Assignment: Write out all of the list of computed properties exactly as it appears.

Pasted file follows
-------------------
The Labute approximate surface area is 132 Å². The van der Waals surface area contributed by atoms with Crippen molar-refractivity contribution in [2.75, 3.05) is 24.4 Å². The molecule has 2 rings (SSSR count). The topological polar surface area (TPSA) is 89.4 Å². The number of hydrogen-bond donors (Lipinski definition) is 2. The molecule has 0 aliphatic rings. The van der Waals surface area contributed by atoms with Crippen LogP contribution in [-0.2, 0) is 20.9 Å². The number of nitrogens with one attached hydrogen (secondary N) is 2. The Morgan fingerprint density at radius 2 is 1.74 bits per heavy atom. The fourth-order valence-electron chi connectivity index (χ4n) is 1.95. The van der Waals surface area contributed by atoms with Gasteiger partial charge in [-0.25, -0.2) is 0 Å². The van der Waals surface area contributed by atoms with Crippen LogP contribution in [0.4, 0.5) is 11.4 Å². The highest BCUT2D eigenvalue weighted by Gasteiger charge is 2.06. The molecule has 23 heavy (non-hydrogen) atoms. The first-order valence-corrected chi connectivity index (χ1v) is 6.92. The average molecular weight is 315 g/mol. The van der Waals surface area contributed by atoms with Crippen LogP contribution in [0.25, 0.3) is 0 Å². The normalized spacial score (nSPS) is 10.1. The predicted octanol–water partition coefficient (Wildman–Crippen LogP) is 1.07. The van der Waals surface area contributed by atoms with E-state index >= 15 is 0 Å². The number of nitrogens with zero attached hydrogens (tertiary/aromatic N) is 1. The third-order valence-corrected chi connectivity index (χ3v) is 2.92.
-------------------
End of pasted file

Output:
The Labute approximate surface area is 132 Å². The van der Waals surface area contributed by atoms with Crippen molar-refractivity contribution in [2.75, 3.05) is 24.4 Å². The molecule has 2 rings (SSSR count). The topological polar surface area (TPSA) is 89.4 Å². The number of hydrogen-bond donors (Lipinski definition) is 2. The molecule has 0 aliphatic rings. The van der Waals surface area contributed by atoms with Crippen LogP contribution in [-0.2, 0) is 20.9 Å². The number of nitrogens with one attached hydrogen (secondary N) is 2. The Morgan fingerprint density at radius 2 is 1.74 bits per heavy atom. The fourth-order valence-electron chi connectivity index (χ4n) is 1.95. The van der Waals surface area contributed by atoms with Gasteiger partial charge in [-0.25, -0.2) is 0 Å². The van der Waals surface area contributed by atoms with Crippen LogP contribution in [0.4, 0.5) is 11.4 Å². The highest BCUT2D eigenvalue weighted by Gasteiger charge is 2.06. The molecule has 23 heavy (non-hydrogen) atoms. The first-order valence-corrected chi connectivity index (χ1v) is 6.92. The average molecular weight is 315 g/mol. The van der Waals surface area contributed by atoms with Crippen LogP contribution in [0.25, 0.3) is 0 Å². The normalized spacial score (nSPS) is 10.1. The predicted octanol–water partition coefficient (Wildman–Crippen LogP) is 1.07. The van der Waals surface area contributed by atoms with E-state index >= 15 is 0 Å². The number of nitrogens with zero attached hydrogens (tertiary/aromatic N) is 1. The third-order valence-corrected chi connectivity index (χ3v) is 2.92.